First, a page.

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Hello Everyone

I have a great doubt! In the Students course book it is explained the structure WANT/ASK/TELL someone to do something. It also explains that you say "I don´t want you to tell anyone". Then it says:

Verbs ASK and TELL have a similar construction in the negative form. Note the position of not:

He told us not to worry.

Then, when we turn over the page, there is an exercise that says: Make the sentences negative.

1) He told me to leave.

The teacher´s book provides de following answer: He didn´t tell me to leave.

So, I wonder:

1) What is the difference between:

a) He told me not to worry

b) He didn´t tell me to worry?

2) Is the teacher´s book wrong? If no, I do not understand why they provide an explanation that does not agree with the exercise (moreover, this confuses the students and teacher too!)

thank you very much.

Soprano
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Hi,

I have a great doubt! In the Students course book it is explained the structure WANT/ASK/TELL someone to do something. It also explains that you say "I don´t want you to tell anyone". Then it says:

Verbs ASK and TELL have a similar construction in the negative form. Note the position of not:

He told us not to worry.

Then, when we turn over the page, there is an exercise that says: Make the sentences negative.

1) He told me to leave.

The teacher´s book provides de following answer: He didn´t tell me to leave. It should be 'He told me not to leave'.

So, I wonder:

1) What is the difference between:

Consider these examples.

a) He told me not to worry The 'not' applies to the verb 'worry'. His actual words were 'Do not worry'.

b) He didn´t tell me to worry? The 'not' applies to the verb 'tell'. Perhaps he said nothing at all. Or perhaps he said something completely different, eg 'Hi, how are you?'.

2) Is the teacher´s book wrong? Yes. If no, I do not understand why they provide an explanation that does not agree with the exercise (moreover, this confuses the students and teacher too!)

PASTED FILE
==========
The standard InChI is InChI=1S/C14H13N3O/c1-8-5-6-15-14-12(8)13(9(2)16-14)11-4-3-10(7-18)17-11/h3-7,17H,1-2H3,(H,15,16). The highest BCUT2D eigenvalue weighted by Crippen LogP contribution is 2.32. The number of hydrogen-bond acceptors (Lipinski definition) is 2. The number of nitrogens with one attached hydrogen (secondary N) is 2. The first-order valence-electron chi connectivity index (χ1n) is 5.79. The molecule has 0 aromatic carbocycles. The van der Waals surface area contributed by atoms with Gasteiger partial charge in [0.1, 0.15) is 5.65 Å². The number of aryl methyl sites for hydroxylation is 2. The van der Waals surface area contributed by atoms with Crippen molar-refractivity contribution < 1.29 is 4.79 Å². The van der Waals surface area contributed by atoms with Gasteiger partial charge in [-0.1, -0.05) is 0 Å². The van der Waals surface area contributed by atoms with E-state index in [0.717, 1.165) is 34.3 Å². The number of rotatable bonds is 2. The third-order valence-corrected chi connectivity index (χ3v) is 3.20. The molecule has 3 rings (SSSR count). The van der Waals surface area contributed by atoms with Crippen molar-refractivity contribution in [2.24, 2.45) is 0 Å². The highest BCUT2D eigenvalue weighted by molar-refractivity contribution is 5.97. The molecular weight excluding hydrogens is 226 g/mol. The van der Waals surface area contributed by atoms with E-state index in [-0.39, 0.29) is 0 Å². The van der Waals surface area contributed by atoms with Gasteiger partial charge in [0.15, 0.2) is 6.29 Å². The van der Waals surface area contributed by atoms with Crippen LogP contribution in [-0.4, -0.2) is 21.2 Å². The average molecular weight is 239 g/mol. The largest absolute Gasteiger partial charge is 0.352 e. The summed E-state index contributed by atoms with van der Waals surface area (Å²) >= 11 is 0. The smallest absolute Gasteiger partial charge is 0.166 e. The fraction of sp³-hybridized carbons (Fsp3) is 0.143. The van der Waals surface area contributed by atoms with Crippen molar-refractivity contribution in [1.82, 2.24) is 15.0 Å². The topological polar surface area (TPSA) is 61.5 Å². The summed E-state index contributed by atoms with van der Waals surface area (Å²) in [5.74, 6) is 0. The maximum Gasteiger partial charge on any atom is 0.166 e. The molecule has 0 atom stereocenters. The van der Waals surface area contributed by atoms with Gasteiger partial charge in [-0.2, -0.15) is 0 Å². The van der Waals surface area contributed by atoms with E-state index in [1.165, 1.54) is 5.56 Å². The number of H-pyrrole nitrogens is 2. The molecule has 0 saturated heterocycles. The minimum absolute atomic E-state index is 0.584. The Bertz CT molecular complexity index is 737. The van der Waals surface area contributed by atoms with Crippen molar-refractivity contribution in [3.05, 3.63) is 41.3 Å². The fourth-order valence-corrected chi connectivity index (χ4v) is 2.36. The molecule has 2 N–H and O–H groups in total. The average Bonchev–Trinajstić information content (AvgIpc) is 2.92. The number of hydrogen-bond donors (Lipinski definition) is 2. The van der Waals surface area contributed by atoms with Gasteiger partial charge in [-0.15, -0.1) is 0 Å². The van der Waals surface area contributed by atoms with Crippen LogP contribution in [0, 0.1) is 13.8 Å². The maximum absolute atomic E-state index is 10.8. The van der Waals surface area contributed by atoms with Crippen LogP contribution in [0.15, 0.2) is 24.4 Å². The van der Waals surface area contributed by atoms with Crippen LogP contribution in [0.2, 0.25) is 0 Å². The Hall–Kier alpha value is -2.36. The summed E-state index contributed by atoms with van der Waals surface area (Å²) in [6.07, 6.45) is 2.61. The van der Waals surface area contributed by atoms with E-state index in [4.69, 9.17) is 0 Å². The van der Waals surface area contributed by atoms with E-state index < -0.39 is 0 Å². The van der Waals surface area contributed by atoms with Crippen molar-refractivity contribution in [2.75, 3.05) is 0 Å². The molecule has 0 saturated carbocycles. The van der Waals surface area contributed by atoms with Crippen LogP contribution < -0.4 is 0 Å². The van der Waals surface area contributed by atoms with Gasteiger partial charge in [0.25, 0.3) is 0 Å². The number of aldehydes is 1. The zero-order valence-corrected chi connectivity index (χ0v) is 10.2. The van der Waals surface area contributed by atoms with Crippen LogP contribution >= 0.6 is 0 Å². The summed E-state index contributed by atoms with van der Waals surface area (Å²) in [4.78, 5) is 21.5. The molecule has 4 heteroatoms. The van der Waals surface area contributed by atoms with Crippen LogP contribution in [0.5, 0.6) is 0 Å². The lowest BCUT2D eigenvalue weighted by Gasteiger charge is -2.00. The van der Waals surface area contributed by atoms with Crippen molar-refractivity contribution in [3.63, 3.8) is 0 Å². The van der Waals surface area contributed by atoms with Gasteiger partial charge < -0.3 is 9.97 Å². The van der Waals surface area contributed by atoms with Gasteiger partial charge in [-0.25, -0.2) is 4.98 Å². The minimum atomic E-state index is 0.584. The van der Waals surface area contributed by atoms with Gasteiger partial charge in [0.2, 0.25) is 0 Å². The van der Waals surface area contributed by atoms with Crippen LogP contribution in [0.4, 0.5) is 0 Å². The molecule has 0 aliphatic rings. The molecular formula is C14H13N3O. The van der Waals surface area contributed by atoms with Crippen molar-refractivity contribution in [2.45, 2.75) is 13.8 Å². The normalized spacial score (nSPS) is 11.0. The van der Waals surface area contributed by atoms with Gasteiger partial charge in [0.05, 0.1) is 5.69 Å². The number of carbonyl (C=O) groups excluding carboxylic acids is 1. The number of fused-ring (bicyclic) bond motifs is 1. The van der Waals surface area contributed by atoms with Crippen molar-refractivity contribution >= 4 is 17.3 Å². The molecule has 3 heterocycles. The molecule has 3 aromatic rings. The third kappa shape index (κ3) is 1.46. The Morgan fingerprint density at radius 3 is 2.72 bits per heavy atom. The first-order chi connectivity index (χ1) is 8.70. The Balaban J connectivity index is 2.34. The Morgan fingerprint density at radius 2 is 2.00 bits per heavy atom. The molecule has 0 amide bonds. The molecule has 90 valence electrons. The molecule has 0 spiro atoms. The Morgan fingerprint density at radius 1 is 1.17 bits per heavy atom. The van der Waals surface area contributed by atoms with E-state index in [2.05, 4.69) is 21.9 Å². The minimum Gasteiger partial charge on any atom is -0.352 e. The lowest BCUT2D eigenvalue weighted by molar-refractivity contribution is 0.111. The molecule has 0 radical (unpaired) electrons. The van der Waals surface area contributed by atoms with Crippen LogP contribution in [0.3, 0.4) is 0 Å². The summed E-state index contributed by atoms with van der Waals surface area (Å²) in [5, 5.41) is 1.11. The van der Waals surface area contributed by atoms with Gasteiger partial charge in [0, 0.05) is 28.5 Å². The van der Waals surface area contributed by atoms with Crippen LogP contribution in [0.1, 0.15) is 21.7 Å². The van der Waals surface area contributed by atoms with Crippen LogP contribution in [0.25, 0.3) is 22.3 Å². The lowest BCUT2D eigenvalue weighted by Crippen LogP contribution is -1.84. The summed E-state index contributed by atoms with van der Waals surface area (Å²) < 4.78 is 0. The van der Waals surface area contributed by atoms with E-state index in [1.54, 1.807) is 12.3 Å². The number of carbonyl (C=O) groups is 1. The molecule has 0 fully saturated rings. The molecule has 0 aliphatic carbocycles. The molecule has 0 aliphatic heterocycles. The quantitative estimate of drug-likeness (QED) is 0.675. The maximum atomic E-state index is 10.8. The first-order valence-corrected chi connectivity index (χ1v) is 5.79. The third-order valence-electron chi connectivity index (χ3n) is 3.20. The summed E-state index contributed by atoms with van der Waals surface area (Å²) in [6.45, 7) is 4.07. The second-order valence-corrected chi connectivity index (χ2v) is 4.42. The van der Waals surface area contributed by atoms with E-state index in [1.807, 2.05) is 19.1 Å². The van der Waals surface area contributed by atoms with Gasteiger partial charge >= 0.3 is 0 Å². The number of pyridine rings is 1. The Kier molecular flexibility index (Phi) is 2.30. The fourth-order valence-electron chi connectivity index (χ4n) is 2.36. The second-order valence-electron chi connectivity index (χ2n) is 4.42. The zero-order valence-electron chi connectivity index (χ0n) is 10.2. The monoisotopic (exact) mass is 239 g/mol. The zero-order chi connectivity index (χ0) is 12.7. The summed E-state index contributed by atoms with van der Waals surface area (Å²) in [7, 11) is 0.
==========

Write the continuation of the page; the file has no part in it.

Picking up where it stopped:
Same comment for these examples.

- He asked me not to worry.

- He didn't ask me to worry.

But it's different with 'want', because you can have what you might call 'a negative want'. There is usually no real difference in meaning, with these examples.

- He wanted me not to worry.

- He didn't want me to worry.

Best wishes, Clive
Comments  
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I have the same questions. Please anyone can help us?
Can I say : "He didn't tell me to leave."
Thanks
Both of these below are right, but consider the differences in meaning.

He told me not to leave. This means he spoke, eg 'Do not leave!'

He didn't tell me to leave. This means he didn't speak or, if he spoke, he just have said something unrelated.

Clive
Anonymous1) What is the difference between:a) He told me not to worryb) He didn´t tell me to worry?
a) He said, "Don't worry".
b) He didn't order/command me to worry. (He probably said nothing at all about worrying.)
Anonymous2) Is the teacher´s book wrong? If no, I do not understand why they provide an explanation that does not agree with the exercise (moreover, this confuses the students and teacher too!)
The book is partially wrong. The rule about "not to" is correct for negating the act not to be done, but the pairing of explanation with example is faulty. In other words, what the book is attempting to teach is correct, but the teaching technique is poor.

CJ
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"The rule about "not to" is correct for negating the act not to be done, but the pairing of explanation with example is faulty."

Sorry, can you please tell me what the rule here is. Is that
"want/tell/ask someone not to do something"; and " don't want/tell/ask someone to do something" are all correct but the meanings are different?
I'm really confused.
Thanks so much
Anonymous"want/tell/ask someone not to do something"; and " don't want/tell/ask someone to do something" are all correct but the meanings are different?
Yes. The difference was explained above both by Clive and by me.

CJ

Dear Soprano

To me,

1) Semantically speaking, both sentences seem not different in meaning and result. The difference would be in

i) 'He told me not to worry' : He actively told me... whereas 'He didn't tell me to worry' : He was not active to tell me...

2i) Grammatically, 'He told me not to worry' : not (adv) modifies 'to worry'. Whereas 'He didn't tell me to worry', not (adv) modifies 'tell'.

To sum up, there are two ways of making the above -mentioned sentence negative, it depends on which part you want to negate : a) He told me not to worry; b) He didn't tell me to worry

2) I dare not to comment on The Teacher's book, however, it should be added another possibility as above.


Best wishes

James Thanh

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